Pak Mat Hashim’s ronggeng musicians performing for Datuk Ali in Tanjung Bungah, Penang. Photo by: Tan Sooi Beng.

Learning From the Past

With the formation of the nation-state, fixed notions of national culture, language and identity were instituted, resulting in the suppression of the fluid identities and languages of the earlier colonial era. The National Culture Policy that was created in the 1970s reinforced the essentialisation of the performing arts into separate Malay, Chinese, Indian and Other streams. Following this, state cultural offices in the country began to standardise and Malay-ise theatrical and musical forms that were deemed too westernised or did not project enough Malay elements. The revised Bangsawan saw the removal of Chinese, Indian and Arabic stories, music and costumes; Malay legends that glorified the Malay past were foregrounded instead.

In the implementation of the reformulated National Cultural Policy 2021, there is much to learn from the Bangsawan performers who were inclusive in their cultural approaches and lives. They refrained from essentialist definitions of “Malay”, “Chinese”, “Indian” or “Others”, and from ethnic stereotypes. As the late Pak Rahman B, the owner of Rahman Star Opera, once said, “We need to learn from others and conduct research before we start changing forms or creating policies.” Then and only then will truly Malaysian identities and cultures emerge.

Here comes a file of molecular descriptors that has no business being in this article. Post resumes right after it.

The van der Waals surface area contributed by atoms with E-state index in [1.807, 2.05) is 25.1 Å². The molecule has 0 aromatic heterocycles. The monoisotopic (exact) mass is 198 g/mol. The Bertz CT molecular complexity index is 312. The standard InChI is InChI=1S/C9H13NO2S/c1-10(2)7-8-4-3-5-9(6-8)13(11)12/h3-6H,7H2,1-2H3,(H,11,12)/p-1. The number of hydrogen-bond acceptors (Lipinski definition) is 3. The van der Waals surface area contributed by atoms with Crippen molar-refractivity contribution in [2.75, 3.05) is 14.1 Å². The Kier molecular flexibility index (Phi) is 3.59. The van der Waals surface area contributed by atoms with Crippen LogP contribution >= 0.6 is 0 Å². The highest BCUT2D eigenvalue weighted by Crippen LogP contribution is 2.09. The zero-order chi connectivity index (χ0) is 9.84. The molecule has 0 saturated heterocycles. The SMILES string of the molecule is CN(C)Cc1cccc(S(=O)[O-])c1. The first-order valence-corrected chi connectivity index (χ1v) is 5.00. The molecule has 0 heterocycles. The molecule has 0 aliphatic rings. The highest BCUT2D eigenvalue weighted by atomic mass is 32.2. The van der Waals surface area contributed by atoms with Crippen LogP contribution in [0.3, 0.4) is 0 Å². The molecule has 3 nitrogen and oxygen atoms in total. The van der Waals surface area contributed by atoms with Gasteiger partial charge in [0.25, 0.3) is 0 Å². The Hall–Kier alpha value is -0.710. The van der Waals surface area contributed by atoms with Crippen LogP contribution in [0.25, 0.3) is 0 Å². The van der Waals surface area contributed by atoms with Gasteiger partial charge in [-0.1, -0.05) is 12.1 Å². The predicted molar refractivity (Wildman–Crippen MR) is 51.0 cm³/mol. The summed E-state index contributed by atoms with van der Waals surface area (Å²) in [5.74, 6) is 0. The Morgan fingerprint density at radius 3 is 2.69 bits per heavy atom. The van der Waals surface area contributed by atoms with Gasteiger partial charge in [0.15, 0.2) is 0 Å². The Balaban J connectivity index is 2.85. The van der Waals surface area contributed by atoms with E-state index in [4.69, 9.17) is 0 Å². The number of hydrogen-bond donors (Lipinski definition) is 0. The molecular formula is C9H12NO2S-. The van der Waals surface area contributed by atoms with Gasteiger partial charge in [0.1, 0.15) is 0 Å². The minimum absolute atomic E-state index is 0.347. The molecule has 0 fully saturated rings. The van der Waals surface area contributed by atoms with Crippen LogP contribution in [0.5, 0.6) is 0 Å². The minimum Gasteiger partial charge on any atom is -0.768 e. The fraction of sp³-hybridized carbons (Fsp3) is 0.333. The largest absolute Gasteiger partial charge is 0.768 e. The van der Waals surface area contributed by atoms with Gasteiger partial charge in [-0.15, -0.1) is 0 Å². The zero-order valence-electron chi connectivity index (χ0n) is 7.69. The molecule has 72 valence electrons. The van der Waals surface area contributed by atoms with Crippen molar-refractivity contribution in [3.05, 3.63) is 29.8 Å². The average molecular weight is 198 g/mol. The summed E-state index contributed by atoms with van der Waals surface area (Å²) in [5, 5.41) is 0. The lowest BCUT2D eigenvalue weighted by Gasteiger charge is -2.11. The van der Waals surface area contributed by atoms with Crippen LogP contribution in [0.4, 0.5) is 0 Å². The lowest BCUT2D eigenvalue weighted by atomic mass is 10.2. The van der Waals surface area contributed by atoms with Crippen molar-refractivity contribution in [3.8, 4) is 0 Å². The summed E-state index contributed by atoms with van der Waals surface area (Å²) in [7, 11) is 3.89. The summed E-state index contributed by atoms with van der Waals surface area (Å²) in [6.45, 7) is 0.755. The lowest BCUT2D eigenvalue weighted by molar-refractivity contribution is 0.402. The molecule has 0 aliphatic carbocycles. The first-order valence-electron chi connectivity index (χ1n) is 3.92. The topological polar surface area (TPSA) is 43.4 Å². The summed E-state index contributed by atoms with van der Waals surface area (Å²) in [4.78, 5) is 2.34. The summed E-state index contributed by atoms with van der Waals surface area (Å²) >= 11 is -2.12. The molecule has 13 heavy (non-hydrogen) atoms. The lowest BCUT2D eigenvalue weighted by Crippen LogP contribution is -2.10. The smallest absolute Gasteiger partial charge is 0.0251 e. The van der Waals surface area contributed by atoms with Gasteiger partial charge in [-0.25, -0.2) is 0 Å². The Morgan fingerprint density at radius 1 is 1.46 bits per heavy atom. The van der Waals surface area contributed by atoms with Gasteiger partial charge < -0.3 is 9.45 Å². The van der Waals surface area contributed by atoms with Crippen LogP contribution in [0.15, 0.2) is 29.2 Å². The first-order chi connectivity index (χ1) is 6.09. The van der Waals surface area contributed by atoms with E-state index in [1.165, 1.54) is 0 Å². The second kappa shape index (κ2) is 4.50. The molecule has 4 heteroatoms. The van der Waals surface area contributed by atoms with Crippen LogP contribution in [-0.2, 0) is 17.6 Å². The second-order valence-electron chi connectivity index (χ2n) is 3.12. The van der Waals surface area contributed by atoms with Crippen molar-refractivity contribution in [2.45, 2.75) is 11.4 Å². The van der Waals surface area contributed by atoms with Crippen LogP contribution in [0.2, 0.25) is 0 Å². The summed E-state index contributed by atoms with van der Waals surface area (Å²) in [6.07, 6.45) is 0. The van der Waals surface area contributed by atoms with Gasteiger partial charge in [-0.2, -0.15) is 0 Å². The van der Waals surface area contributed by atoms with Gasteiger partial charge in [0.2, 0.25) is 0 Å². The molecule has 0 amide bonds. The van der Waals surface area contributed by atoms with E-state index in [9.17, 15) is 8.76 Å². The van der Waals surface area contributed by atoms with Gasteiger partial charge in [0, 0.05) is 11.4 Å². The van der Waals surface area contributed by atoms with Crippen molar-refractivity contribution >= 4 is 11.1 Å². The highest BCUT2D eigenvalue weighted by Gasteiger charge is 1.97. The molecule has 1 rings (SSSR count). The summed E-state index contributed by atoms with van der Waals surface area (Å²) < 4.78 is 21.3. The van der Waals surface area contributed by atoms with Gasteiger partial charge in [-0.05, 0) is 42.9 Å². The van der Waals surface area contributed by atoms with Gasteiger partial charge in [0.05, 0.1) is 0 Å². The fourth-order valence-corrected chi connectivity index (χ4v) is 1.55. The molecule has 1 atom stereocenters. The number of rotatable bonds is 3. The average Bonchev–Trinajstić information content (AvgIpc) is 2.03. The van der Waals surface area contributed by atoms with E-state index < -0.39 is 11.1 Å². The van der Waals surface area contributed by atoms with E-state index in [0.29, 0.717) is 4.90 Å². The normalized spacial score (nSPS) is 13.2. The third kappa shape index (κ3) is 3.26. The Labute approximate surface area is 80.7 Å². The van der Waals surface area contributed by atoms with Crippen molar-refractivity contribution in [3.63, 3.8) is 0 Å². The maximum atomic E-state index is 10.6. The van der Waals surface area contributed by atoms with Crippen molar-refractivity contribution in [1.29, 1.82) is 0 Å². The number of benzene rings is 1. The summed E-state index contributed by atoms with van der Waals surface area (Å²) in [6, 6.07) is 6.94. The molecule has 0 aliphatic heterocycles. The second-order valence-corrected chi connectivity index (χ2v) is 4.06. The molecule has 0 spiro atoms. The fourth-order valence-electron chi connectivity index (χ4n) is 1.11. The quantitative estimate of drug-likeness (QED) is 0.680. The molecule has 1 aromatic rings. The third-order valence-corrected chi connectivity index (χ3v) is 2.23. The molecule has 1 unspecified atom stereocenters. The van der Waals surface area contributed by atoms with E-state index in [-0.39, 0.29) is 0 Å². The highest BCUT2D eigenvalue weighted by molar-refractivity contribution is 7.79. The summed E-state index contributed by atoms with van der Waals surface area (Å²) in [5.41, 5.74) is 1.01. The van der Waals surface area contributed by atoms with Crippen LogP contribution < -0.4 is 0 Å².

[1] Uncle Murtabak (Pan-Fried Bread Uncle, Mohd. Yatim, HMV, P 22945, 1950s).

[2] See Saidah Rastam 2017: Chapter 2 for discussion.


[4] Columbia F.B. 3295 (


Tan Sooi Beng

(Ph.D) is the Professor of Ethnomusicology at the School of the Arts, USM. Inspired by her Bangsawan teachers, she actively crosses borders in her research.